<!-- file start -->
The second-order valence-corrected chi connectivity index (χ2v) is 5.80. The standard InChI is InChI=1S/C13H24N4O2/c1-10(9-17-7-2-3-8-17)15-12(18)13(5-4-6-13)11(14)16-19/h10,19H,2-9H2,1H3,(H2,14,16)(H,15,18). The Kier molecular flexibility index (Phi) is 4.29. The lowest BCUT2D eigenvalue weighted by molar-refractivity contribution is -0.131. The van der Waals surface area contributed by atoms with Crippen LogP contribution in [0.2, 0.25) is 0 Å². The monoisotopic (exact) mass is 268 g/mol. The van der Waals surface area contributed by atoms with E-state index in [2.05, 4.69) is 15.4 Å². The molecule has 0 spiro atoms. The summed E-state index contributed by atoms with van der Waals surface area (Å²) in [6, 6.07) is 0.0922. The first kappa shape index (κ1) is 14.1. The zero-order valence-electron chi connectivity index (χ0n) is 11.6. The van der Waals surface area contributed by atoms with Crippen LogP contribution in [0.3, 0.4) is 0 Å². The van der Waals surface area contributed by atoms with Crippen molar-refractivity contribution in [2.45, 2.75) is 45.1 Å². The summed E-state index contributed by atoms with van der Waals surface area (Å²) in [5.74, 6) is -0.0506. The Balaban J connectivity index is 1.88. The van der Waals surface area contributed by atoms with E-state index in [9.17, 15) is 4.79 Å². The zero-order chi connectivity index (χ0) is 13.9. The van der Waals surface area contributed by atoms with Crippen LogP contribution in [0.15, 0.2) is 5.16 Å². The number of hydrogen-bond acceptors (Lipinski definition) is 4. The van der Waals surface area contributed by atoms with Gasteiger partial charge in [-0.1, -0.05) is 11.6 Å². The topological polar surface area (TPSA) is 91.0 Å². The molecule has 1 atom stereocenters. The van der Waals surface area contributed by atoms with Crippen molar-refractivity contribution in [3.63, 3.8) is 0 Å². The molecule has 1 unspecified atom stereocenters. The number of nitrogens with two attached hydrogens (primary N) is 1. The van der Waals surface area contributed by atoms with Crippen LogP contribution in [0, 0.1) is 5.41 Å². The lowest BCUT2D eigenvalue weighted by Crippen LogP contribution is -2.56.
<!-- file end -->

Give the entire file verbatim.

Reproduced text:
The second-order valence-corrected chi connectivity index (χ2v) is 5.80. The standard InChI is InChI=1S/C13H24N4O2/c1-10(9-17-7-2-3-8-17)15-12(18)13(5-4-6-13)11(14)16-19/h10,19H,2-9H2,1H3,(H2,14,16)(H,15,18). The Kier molecular flexibility index (Phi) is 4.29. The lowest BCUT2D eigenvalue weighted by molar-refractivity contribution is -0.131. The van der Waals surface area contributed by atoms with Crippen LogP contribution in [0.2, 0.25) is 0 Å². The monoisotopic (exact) mass is 268 g/mol. The van der Waals surface area contributed by atoms with E-state index in [2.05, 4.69) is 15.4 Å². The molecule has 0 spiro atoms. The summed E-state index contributed by atoms with van der Waals surface area (Å²) in [6, 6.07) is 0.0922. The first kappa shape index (κ1) is 14.1. The zero-order valence-electron chi connectivity index (χ0n) is 11.6. The van der Waals surface area contributed by atoms with Crippen LogP contribution in [0.3, 0.4) is 0 Å². The van der Waals surface area contributed by atoms with Crippen molar-refractivity contribution in [2.45, 2.75) is 45.1 Å². The summed E-state index contributed by atoms with van der Waals surface area (Å²) in [5.74, 6) is -0.0506. The Balaban J connectivity index is 1.88. The van der Waals surface area contributed by atoms with E-state index in [9.17, 15) is 4.79 Å². The zero-order chi connectivity index (χ0) is 13.9. The van der Waals surface area contributed by atoms with Crippen LogP contribution in [0.15, 0.2) is 5.16 Å². The number of hydrogen-bond acceptors (Lipinski definition) is 4. The van der Waals surface area contributed by atoms with Gasteiger partial charge in [-0.1, -0.05) is 11.6 Å². The topological polar surface area (TPSA) is 91.0 Å². The molecule has 1 atom stereocenters. The van der Waals surface area contributed by atoms with Crippen molar-refractivity contribution in [3.63, 3.8) is 0 Å². The molecule has 1 unspecified atom stereocenters. The number of nitrogens with two attached hydrogens (primary N) is 1. The van der Waals surface area contributed by atoms with Crippen LogP contribution in [0, 0.1) is 5.41 Å². The lowest BCUT2D eigenvalue weighted by Crippen LogP contribution is -2.56.